Tuesday, December 18, 2012

Trend or Isolated Incident? Depends.

"Some polling suggests that Americans view high-profile shootings as isolated events, not evidence of a broader problem in American society," quotes an article in the Washington Post.

This quote illustrates the point that, in a hierarchy, it makes a difference whether criminals are from a low group or a high group.  If there are some undesirable behaviors, real or perceived, among some in a lower group, most often this problem will get spread to all members of the group. But when there is detrimental behavior from members of a top group, it's not perceived as specific to a group, but as individual, unrelated instances.

Here's an example. If one person who is a lesbian or gay molests a child, all of a sudden there is a widespread cry for all lesbians or gay men to be banned from teaching school. Anita Bryant led a coalition called "Save our Children" that stirred up a nation-wide panic.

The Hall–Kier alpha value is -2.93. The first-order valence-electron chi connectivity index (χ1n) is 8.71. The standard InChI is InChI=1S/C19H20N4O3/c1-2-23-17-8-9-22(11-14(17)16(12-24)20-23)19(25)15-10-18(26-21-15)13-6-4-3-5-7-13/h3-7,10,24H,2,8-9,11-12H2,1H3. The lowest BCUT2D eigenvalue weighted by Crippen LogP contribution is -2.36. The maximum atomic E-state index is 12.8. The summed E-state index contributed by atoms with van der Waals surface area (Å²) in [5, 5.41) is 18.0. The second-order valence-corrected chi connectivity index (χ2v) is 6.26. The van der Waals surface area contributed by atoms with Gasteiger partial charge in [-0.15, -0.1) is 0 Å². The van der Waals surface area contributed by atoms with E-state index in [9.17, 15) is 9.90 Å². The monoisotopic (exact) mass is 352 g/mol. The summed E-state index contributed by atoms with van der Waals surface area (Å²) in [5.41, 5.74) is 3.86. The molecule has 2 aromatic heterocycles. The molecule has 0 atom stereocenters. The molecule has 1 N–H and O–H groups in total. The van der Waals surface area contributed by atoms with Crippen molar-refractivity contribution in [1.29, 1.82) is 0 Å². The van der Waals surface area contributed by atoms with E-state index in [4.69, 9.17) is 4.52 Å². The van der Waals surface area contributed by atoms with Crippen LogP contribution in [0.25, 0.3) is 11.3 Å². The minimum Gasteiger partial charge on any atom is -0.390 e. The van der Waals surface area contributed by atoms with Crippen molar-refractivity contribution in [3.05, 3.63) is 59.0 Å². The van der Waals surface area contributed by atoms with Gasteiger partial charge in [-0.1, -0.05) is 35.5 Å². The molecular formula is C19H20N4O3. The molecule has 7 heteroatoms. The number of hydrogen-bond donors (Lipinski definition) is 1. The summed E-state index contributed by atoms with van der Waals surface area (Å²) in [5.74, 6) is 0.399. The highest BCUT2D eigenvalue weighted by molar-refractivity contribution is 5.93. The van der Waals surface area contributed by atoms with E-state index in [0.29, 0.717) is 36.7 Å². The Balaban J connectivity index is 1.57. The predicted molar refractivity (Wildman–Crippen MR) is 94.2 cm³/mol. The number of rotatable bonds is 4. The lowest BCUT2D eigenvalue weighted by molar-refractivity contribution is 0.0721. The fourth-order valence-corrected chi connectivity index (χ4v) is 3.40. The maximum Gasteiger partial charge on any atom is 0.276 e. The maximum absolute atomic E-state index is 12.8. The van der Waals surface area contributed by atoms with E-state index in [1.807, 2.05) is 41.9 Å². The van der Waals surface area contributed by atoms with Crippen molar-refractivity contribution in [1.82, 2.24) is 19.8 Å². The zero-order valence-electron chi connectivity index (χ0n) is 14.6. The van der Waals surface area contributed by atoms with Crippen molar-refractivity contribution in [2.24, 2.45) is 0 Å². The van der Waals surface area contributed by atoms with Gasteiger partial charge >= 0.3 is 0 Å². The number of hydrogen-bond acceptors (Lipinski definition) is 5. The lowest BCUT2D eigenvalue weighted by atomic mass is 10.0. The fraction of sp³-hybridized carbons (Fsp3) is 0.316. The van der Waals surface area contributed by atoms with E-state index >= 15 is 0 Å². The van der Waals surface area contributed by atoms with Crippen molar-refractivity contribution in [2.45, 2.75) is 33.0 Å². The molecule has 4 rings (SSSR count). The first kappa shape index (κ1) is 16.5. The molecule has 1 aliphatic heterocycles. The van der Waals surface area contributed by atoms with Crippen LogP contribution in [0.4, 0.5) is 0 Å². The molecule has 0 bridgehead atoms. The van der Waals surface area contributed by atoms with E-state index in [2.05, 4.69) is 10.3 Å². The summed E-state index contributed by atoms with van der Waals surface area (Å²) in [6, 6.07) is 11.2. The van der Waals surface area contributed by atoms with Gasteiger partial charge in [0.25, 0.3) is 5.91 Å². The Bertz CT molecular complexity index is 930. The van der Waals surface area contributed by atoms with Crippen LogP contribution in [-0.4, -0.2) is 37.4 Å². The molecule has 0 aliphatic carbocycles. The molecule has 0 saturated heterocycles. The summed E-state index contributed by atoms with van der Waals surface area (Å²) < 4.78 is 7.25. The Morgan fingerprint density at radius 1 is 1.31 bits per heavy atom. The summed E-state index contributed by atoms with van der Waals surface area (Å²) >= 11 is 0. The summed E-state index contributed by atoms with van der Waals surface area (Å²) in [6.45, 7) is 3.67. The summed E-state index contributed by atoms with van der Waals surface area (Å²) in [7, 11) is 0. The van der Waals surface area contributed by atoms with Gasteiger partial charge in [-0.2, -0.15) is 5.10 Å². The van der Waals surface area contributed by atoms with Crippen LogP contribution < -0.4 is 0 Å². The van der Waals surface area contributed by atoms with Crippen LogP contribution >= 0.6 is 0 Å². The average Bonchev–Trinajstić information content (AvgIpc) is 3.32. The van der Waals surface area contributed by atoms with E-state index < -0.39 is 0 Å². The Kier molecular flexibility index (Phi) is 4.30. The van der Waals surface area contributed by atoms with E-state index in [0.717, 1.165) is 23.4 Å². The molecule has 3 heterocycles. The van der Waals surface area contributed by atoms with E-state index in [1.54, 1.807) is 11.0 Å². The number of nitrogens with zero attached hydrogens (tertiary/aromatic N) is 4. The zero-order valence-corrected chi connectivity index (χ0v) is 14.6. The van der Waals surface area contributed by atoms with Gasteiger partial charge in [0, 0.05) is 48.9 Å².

We've heard no one suggest that white males should be banned from teaching because they are most likely to bring a gun to school and shoot the students. Hierarchical position does make a difference in how we in this country perceive criminal behavior.